Drunk Stoned Bril­liant Dead

DRUNK STONED BRIL­LIANT DEAD: THE STORY OF THE NA­TIONAL LAM­POON, not rated, doc­u­men­tary, Cen­ter for Con­tem­po­rary Arts, 2.5 chiles

Pasatiempo - - CONTENTS -

“Some peo­ple might find this an egre­gious com­par­i­son,” says Tony Hen­dra, a lit­tle apolo­get­i­cally, “but my years at the Na­tional Lam­poon were not un­like the Paris in the ’20s that Hem­ing­way de­scribed in A

Move­able Feast.”

It was the best of times, it was the worst of times: war rag­ing in Viet­nam, protest marches in the streets, a coun­try in tur­moil over race and in­equal­ity, old so­cial stan­dards on the run, a sex­ual rev­o­lu­tion ex­plod­ing, trust in gov­ern­ment crum­bling, and a new gen­er­a­tion kick­ing over the traces and seiz­ing the con­trols.

And along came three smart kids from Har­vard: Doug Ken­ney, Henry Beard, and Robert Hoff­man. They’d run the Har­vard Lam­poon, a ven­er­a­ble col­lege hu­mor mag­a­zine, and they thought they could take it na­tional. And they were right.

The mag­a­zine — and its spinoffs in books, ra­dio, record­ings, stage shows, and movies — rev­o­lu­tion­ized Amer­i­can hu­mor. It didn’t ar­rive by stork. This doc­u­men­tary by Dou­glas Tirola pays no trib­ute to the com­edy rev­o­lu­tion al­ready launched by such leg­ends as Mad mag­a­zine, Fire­sign Theater, Ernie Ko­vacs, Ge­orge Car­lin, Sec­ond City, and Monty Python.

But the Na­tional Lam­poon of­fices were as much the lo­cus of the new com­edy cul­ture in its best years as Andy Warhol’s Fac­tory was for the art world of that era. It was a frat house, a naughty boy’s club, a deliri­ous and bril­liant bar­rage of in-your-face satire that took no pris­on­ers and held no cows sa­cred. Fu­eled by youth, booze, and drugs, it was an equal-op­por­tu­nity of­fender. It took on sex, racism, re­li­gion, me­dia, gov­ern­ment, so­ci­ety, pop cul­ture, and did I men­tion sex? It turned out bare breasts like bagels at a bak­ery. It ran such mem­o­rable fea­tures as a photo spread on Adolf Hitler in the trop­ics and Viet­nam mass killer Lt. Wil­liam Cal­ley as Mad’s Al­fred E. Neu­man with the caption “What, My Lai?” The fa­mous cover of its “Death” is­sue showed a gun pointed at the head of a dog and de­manded: “If You Don’t Buy This Mag­a­zine, We’ll Kill This Dog.”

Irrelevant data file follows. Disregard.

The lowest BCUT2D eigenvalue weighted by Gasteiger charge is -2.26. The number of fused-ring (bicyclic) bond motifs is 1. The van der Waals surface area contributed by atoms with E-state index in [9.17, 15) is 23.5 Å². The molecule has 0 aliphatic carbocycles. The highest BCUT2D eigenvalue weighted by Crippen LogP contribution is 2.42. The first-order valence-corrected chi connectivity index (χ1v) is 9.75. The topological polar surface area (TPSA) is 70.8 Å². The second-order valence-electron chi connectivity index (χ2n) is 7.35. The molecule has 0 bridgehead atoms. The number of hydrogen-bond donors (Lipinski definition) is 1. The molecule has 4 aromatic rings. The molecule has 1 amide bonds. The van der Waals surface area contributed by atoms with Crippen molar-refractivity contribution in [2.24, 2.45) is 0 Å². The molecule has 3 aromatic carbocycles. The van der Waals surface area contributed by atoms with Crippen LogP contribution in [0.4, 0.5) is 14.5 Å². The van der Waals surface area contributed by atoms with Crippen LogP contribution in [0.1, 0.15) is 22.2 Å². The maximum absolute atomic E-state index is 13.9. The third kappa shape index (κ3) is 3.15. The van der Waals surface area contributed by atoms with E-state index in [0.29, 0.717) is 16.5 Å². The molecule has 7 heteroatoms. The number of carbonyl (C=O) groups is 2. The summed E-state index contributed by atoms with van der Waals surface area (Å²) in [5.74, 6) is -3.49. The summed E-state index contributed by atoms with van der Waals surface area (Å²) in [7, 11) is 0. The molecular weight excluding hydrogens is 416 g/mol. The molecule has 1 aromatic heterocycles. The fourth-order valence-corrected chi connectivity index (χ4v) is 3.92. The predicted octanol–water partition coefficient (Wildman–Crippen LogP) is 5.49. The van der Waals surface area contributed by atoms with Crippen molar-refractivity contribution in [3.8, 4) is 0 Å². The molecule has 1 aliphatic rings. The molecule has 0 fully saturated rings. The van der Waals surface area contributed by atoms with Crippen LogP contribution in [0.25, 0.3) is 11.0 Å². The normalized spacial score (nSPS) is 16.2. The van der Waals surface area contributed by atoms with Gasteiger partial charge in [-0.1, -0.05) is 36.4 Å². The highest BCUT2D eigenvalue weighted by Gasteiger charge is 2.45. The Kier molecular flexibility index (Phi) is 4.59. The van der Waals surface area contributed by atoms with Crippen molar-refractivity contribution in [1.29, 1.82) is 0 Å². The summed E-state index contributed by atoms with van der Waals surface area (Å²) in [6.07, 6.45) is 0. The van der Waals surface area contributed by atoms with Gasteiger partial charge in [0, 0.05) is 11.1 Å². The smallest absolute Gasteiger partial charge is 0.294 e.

Beard was the brains and Ken­ney the heart of the op­er­a­tion, and the staff in­cluded Hen­dra, Michael O’Donoghue, P.J. O’Rourke, and even a few women, like Anne Beatts. When it branched into per­for­mance, it fielded fu­ture stars like Chevy Chase, Gilda Rad­ner, Bill Mur­ray, John Belushi, Christo­pher Guest, and plenty more.

The movie fol­lows the Lam­poon from its launch in 1970 to its peak in the mid-’70s, de­cline in the ’80s, and demise in 1998. But its first taste of mor­tal­ity came with the exit of its found­ing tri­umvi­rate when they cashed in the buy­out clause in their con­tract in 1975. An ugly mo­ment comes with an ac­count of Beard, check in hand, stand­ing on a desk and telling his stunned min­ions, “I’ve hated ev­ery minute. F— you!” and head­ing out the door. In the same year, the launch of NBC’s Satur­day Night Live leached much of the out­fit’s top tal­ent.

The mag­a­zine con­tin­ued, and the em­pire grew, but an­other ar­row to its heart was the death of Ken­ney in 1980 in a fall from a cliff in Kauai. His close friend Chevy Chase gives a mov­ing rec­ol­lec­tion of the ac­ci­dent — or what­ever it was.

There’s a lot of hys­ter­i­cal laugh­ter in the clips and sto­ries on dis­play here and in the rem­i­nis­cences of the play­ers. But ul­ti­mately, if you were around at all for that Camelot of com­edy, this doc­u­men­tary will leave you feel­ing more re­minded than en­light­ened.

— Jonathan Richards

Na­tional Lam­poon

Show me the funny: The staff of the

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